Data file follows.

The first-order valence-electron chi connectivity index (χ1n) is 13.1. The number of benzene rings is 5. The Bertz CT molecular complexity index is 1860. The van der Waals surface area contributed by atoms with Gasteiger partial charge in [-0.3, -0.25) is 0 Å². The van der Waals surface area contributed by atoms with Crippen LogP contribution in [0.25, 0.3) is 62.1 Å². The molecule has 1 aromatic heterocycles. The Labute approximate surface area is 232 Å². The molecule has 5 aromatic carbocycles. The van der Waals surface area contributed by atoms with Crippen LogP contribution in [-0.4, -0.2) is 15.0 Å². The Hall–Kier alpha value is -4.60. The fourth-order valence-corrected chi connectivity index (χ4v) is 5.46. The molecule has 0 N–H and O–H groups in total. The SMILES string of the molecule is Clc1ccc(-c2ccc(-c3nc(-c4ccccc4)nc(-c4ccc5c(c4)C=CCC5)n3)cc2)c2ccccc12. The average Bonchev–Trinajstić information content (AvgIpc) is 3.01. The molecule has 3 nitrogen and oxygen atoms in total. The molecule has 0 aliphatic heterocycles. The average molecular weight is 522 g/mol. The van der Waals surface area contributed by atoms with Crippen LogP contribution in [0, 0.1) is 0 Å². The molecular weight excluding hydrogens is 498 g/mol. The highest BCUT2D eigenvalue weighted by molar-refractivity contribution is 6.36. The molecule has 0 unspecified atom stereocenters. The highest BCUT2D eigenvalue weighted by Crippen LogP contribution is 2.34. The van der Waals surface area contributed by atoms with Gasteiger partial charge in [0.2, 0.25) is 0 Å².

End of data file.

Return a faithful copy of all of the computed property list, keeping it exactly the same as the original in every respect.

The first-order valence-electron chi connectivity index (χ1n) is 13.1. The number of benzene rings is 5. The Bertz CT molecular complexity index is 1860. The van der Waals surface area contributed by atoms with Gasteiger partial charge in [-0.3, -0.25) is 0 Å². The van der Waals surface area contributed by atoms with Crippen LogP contribution in [0.25, 0.3) is 62.1 Å². The molecule has 1 aromatic heterocycles. The Labute approximate surface area is 232 Å². The molecule has 5 aromatic carbocycles. The van der Waals surface area contributed by atoms with Crippen LogP contribution in [-0.4, -0.2) is 15.0 Å². The Hall–Kier alpha value is -4.60. The fourth-order valence-corrected chi connectivity index (χ4v) is 5.46. The molecule has 0 N–H and O–H groups in total. The SMILES string of the molecule is Clc1ccc(-c2ccc(-c3nc(-c4ccccc4)nc(-c4ccc5c(c4)C=CCC5)n3)cc2)c2ccccc12. The average Bonchev–Trinajstić information content (AvgIpc) is 3.01. The molecule has 3 nitrogen and oxygen atoms in total. The molecule has 0 aliphatic heterocycles. The average molecular weight is 522 g/mol. The van der Waals surface area contributed by atoms with Crippen LogP contribution in [0, 0.1) is 0 Å². The molecular weight excluding hydrogens is 498 g/mol. The highest BCUT2D eigenvalue weighted by molar-refractivity contribution is 6.36. The molecule has 0 unspecified atom stereocenters. The highest BCUT2D eigenvalue weighted by Crippen LogP contribution is 2.34. The van der Waals surface area contributed by atoms with Gasteiger partial charge in [0.2, 0.25) is 0 Å².